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THE PROVIDENCE SUNDAY JOURNAL, JULY 2, 1950

Old-Time Banks That Give a Show for Your Money

By Dorothy Agnew — Providence, Rhode Island Newspaper, o/a 1949

His Mechanical Savers Dance, Grin or Kick for a Penny

His Mechanical Savers Dance,
    Grin or Kick for a Penny
         By Dorothy Agnew

DURING the 1870’s and ‘80’s and 90’s and the first decade of the 1900’s mechanical banks in great variety appeared on the market.
        These cast-iron banks — each putting on its own special little act when a coin was fed to it — were designed to encourage the youngsters of the day to salt away every penny. They were also produced with an eye toward intriguing the parents and relatives of children as well as friends who came to call into opening up their purses for a coin to swell the savings.
        But many a penny was put into these banks just to make them perform and immediately removed by the way of the trap door at the back or the bottom.
Original Price Cheap
       
The rough handling the banks were subjected to probably accounts for their scarcity today and the shabby appearance of most of those which have survived. Despite the fact that they were produced in enormous quantities and sold at very low prices they are quite rare now and they are being eagerly sought by collectors at prices often more than 50 times what they sold for originally.
        After building up a worthwhile collection of stamps and more than 10,000 Rhode Island view cards, Rudolf A Salvatore two years ago turned his attention to old banks. In his home at 107 Chapin Avenue more than 75 of them are on display. Twelve are mechanical and in excellent working condition.
        The collection started with an ordinary cast-iron bank. It was devoid of any mechanism other than a screw which locked the two halves together. The bank, shaped like the Woolworth Building, was in the show window of an antique shop when Mr. Salvatore became interested, asked the price and bought it.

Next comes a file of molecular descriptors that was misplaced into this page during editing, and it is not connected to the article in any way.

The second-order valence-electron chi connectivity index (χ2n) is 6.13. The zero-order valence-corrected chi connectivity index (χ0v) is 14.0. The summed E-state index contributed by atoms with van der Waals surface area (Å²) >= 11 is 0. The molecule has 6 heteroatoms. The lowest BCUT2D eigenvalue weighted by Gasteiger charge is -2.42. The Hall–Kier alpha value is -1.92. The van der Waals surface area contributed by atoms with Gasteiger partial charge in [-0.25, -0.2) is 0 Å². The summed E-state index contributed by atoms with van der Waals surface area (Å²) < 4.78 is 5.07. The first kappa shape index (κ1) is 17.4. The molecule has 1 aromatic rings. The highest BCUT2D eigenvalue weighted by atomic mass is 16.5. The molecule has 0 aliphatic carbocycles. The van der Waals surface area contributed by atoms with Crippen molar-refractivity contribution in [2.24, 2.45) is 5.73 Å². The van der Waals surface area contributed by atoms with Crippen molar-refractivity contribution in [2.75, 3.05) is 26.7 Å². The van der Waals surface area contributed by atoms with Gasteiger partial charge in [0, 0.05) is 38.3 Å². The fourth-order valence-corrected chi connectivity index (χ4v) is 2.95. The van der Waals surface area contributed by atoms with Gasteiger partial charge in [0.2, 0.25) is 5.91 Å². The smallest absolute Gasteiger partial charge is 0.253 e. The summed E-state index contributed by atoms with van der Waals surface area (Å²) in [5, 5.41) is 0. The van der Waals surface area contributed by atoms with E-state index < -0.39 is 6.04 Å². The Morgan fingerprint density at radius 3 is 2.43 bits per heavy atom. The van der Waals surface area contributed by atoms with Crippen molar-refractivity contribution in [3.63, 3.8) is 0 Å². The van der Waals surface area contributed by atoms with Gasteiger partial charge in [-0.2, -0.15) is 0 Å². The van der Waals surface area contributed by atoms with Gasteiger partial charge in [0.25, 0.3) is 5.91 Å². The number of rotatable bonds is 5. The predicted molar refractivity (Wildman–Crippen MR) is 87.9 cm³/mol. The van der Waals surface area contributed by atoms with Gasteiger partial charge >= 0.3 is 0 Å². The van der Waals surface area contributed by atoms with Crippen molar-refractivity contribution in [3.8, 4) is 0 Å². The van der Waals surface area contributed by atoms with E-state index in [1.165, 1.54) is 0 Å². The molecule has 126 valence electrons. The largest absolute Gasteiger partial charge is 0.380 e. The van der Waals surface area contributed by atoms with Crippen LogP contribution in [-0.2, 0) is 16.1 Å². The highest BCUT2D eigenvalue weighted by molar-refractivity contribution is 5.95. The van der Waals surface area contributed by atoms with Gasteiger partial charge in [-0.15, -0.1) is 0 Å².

Became Bank Conscious
       
With that simple and fairly common model on hand, Mr. Salvatore became bank conscious. Soon other banks stood on the shelf beside the Woolworth Building. Several ordinary banks were acquired before the first mechanical bank joined the group.
        The list of still banks now includes replicas of four bank buildings, two safes, a refrigerator and two clocks. One clock is embossed with the lettering "Time is Money," the other with "A Money Saver."
        There are four dogs, a standing lion, a lion on wheels, a circus elephant on a tub, a pig and four horses. There are also five mail boxes with flaps that pull down to let the coins slide in.
        Mr. Salvatore is employed in the stock room at Central High School. One of his first and finest mechanical banks was purchased from one of the students. It is called "Organ Grinder and Dancing Bear."
        When this bank is put into operation by a penny inserted in the organ, the organ grinder grinds and the bear, with a pole in his paws, spins round and round. The Organ Grinder and Dancing Bear banks came on the market in 1882.
Few Collectors
       
Although the number of known collectors of mechanical banks throughout the country is very limited, the records for research on these American-made banks are surprisingly informative.